Lappy sent the crowd at Rogers Arena into a FRENZY when he started practices his air guitar.
(Photo by Dave Sandford/NHLI via Getty Images)
Game Day Recon: Stanley Cup Final Game 1 – Bruins @ Canucks
The defense bounced back. The hitting bounced back. The scoring chances bounced back. And most importantly, Roberto Luongo bounced back in a big way.
And now, the Canucks are one win away from hoisting the Stanley Cup.
Luongo and his Canucks were back on form Friday, after two dismal efforts in Boston. Luongo was rock solid, posting his 4 shutout of these playoffs, and second of the Stanley Cup final. So to recap his goals by game in this series… 0-2-8-4-0. Yeah, that’s a bit weird. But with both teams capable of playing strong defensively, Luongo isn’t getting a lot of run support. In his 3 wins, he’s allowed 2 goals. But the Canucks have only scored 5. So with Tim Thomas playing as well as he is, and keeping the Canucks forwards from scoring, it’s vital that Lu plays the way he has at home.
Yesterday also saw the long-awaited return of Alex Edler. Yes, I know he wasn’t hurt. But he sure hasn’t been a factor in a playoff game since the early part of the Chicago series. Edler was a force in Game 5, leading the game in hits, and returning to his dominant defensive form that the Canucks have sorely missed since Dan Hamhuis went out in Game 1. While there is a minute chance that Hamhuis will still come back, Edler’s return to form was desperately needed to limit the crafty Bruins forwards. Edler must keep this play up if the Canucks want to have a shot of winning the Stanley Cup in Boston.
Alex Edler was the most dominant defenseman, but he was not alone. The Canucks blue line was solid all night long. They stopped playing pucks along the boards, and fed them directly up ice. Playing in his first ever Stanley Cup Final game, Chris Tanev came in for the beleaguered Keith Ballard, and looked as cool as the other side of the pool. To paraphrase Kevin Bieksa, he looked like he could have had a smoke in his mouth, he looked so cool out there. Tanev was his usual calm self through his 12 minutes of ice time, apexing in a beautiful cross-seam pass to Tanner Glass, who had a WIDE OPEN shot on net, but whiffed on the pass as he briefly looked up and had the puck allude him. While Glass will likely want to forget this game ever happened, Tanev played a game to remember.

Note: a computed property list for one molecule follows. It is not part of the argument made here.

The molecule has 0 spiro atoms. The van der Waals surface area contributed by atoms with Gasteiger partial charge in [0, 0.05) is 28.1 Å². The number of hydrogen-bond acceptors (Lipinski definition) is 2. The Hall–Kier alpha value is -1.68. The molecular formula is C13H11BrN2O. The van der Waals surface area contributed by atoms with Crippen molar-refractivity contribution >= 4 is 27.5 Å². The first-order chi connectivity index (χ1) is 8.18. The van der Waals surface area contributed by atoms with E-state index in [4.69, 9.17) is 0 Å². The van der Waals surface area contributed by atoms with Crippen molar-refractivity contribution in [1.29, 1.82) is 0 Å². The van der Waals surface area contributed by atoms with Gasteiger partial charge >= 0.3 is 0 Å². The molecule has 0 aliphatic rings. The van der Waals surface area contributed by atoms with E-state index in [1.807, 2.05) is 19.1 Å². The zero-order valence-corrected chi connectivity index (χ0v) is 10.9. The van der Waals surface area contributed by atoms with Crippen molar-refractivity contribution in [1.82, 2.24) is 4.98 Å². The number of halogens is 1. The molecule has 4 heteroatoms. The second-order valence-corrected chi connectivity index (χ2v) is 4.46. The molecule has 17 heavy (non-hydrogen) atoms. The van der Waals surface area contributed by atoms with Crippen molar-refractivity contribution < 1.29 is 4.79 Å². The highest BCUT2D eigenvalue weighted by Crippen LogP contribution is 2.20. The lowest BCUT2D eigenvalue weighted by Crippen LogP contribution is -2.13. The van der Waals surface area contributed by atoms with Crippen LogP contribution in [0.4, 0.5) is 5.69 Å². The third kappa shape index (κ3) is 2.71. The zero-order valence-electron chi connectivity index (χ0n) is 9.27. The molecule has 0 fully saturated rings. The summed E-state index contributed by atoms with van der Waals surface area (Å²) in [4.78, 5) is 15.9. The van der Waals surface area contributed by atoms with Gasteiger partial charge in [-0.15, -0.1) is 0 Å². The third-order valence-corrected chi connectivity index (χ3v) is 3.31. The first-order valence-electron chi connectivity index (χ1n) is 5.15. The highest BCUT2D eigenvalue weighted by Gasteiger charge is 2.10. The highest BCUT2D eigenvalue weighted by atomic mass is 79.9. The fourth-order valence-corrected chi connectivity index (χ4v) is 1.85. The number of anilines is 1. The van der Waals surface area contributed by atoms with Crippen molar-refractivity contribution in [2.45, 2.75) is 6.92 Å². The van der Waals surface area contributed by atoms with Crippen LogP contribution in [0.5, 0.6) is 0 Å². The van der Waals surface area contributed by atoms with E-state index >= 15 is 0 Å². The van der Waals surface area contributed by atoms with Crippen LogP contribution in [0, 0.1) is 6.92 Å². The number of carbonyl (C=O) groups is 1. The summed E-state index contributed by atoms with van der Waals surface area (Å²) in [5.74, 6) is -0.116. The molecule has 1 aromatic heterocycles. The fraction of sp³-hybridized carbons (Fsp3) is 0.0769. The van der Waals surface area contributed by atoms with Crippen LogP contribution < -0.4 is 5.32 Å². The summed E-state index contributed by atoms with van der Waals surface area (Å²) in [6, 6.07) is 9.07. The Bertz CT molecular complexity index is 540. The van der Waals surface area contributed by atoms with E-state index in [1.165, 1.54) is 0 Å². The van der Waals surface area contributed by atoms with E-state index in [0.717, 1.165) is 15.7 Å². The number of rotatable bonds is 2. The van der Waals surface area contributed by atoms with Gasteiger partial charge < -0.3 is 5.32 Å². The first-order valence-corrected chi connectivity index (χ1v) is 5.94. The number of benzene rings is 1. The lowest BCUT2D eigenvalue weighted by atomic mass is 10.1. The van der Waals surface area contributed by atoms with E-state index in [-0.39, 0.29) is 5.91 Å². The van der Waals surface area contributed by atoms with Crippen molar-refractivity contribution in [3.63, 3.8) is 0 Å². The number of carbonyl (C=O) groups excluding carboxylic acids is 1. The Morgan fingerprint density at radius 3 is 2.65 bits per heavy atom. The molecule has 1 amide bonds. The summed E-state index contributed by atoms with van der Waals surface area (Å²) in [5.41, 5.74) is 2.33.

The power play also returned to form… mostly. Sure, they didn’t score, but it looked dangerous. Most importantly, the Canucks power play actually controlled the puck for 2-minute spans and therefore shifted momentum. It also provided a shelter for the Canucks during the second period, where the Canucks have consistently struggled.
The grit, grime and speed of the Canucks third line was ultimately the difference in this game. Lapierre, Torres and Hansen were incredibly effective all game long, hitting, crashing, and moving the puck up ice and keeping it there. They were eventually rewarded with the game’s only goal midway through the third period and a chance to win one more game to hoist the Stanley Cup.
Three Big Stats
Here are my top 3 stats from last night’s game:
1. 47-27. Hit counts in favour of Vancouver. Alex Edler was a beast all night, registering 10 hits. His 10 hits was TWICE as much as the second highest hit count in the game (Chris Higgins – 5).
2. 12-for-18. Special teams faceoffs for the Canucks last night. Again, I know that the power play didn’t score, but it looked a helluva lot better in Game 5 than it had in ANY game previous in the Stanley Cup Final. Their ability to win draws helped them control play when it mattered most.
3. 0. 0 goals allowed by one Roberto Luongo. A stellar effort following two team-wide disasters. Luongo won his team the game.
Three Big Moments
Here are my top 3 moments from last night’s game:
1. Another third liner comes through with the solitary goal for the Canucks. Maxim Lapierre takes the rebounded shot from Kevin Bieksa and flubs it home. It wasn’t pretty, but it sure felt like it.
2. Tanner Glass missed a SURE GOAL. A SURE GOAL. He’ll be having nightmares about that one for months, I’m sure. Luckily for Glass, Lapierre saved the day.
3. How about ANY of Luongo’s 31 saves? Yeah, they were all gems. Tremendous. None in particular stood out to me… So here is just one example of how good Luongo was. Sound positionally, calm under pressure, unwavering.